We’re very quickly charging into what is the most family-intensive season of the year. Thanksgiving’s cattle drive draws together crazy aunts, grumpy uncles and too-cool-for-school cousins from all over the globe to sit at a table while packing carbo bombs into their mouths and relentlessly talking over one another. Maybe you are blessed enough to have a family that is loving, supportive, and totally in sync with your needs; for the rest of us, here are five dysfunctional family movies available on Netflix streaming that should make you feel a lot better about your own brood.
We might as well start this list with one of the more exhaustively dispiriting offerings: John Wells’s adaption of the TracyLetts play is loud, brutal, and only occasionally relenting (mostly in a tacked-on “happy” ending for co-star JuliaRoberts that literally makes no sense in context of what came before it), but it also features a stellar cast, including Roberts, ChrisCooper, Margo Martindale, Ewan McGregor, Benedict Cumberbatch, and MerylStreep — each pitted against one another in an emotional sort of Hunger Games. Just do yourself a favor and kill the picture immediately right after the last shot of Streep up on the stairs looking bewildered in order to preserve the vibe of abject misery.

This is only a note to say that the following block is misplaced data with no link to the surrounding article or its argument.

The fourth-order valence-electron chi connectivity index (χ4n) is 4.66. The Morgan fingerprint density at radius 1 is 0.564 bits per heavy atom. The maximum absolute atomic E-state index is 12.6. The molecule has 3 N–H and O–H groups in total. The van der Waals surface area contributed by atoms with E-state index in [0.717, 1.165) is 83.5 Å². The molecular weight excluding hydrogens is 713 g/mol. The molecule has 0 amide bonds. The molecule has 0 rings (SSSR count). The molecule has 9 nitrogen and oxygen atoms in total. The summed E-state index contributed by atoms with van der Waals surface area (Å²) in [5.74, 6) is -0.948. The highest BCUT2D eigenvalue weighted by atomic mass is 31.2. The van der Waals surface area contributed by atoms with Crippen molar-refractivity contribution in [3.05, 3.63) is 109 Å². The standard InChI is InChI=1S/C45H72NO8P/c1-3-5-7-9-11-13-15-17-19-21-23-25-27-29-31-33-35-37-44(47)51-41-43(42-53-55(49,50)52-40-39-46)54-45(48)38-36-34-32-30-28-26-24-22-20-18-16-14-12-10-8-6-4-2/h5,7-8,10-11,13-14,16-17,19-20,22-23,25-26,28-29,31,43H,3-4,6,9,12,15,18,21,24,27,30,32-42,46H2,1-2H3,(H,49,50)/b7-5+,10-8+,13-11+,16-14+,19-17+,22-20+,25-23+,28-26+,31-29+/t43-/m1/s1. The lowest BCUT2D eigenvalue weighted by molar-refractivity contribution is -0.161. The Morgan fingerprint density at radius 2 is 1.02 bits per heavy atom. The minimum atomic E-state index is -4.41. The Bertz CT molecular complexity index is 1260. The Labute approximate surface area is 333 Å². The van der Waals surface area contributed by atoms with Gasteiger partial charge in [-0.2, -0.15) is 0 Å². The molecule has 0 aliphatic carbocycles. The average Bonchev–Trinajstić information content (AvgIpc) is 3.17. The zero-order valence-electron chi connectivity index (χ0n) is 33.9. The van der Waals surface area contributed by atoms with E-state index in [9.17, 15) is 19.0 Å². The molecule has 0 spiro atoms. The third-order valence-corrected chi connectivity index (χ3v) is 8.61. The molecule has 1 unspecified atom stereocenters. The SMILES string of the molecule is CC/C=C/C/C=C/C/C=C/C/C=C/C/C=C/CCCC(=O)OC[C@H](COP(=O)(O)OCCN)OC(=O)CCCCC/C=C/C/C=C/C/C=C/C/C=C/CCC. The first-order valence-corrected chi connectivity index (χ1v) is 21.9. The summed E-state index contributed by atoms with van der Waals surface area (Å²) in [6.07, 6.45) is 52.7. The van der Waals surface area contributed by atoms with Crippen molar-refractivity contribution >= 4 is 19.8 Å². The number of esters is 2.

I’m a reasonable woman, by which I mean I don’t get riled easily. I understand that not everything in life, or on the Schuylkill Expressway, will go my way. In the sanctuary that is my own home, however, I expect to have some agency. I don’t.
A few weeks back, my husband Doug put “popcorn” on the shopping list we keep on the kitchen counter. When I did the weekly shopping, I dutifully bought a box of six packets of microwave popcorn. When I went to put it away in the cabinet, I noticed there were already two open boxes of popcorn on the shelf, along with another full box. So … why was popcorn on the shopping list? A fit of artificial-butter-flavor insecurity? A sudden mass craving? Nah. Doug had taken the last packet from yet another open box and mindlessly put popcorn on the list without checking to see if we still had any popcorn. And the reason there were so many boxes of popcorn in that cabinet? This wasn’t the first time.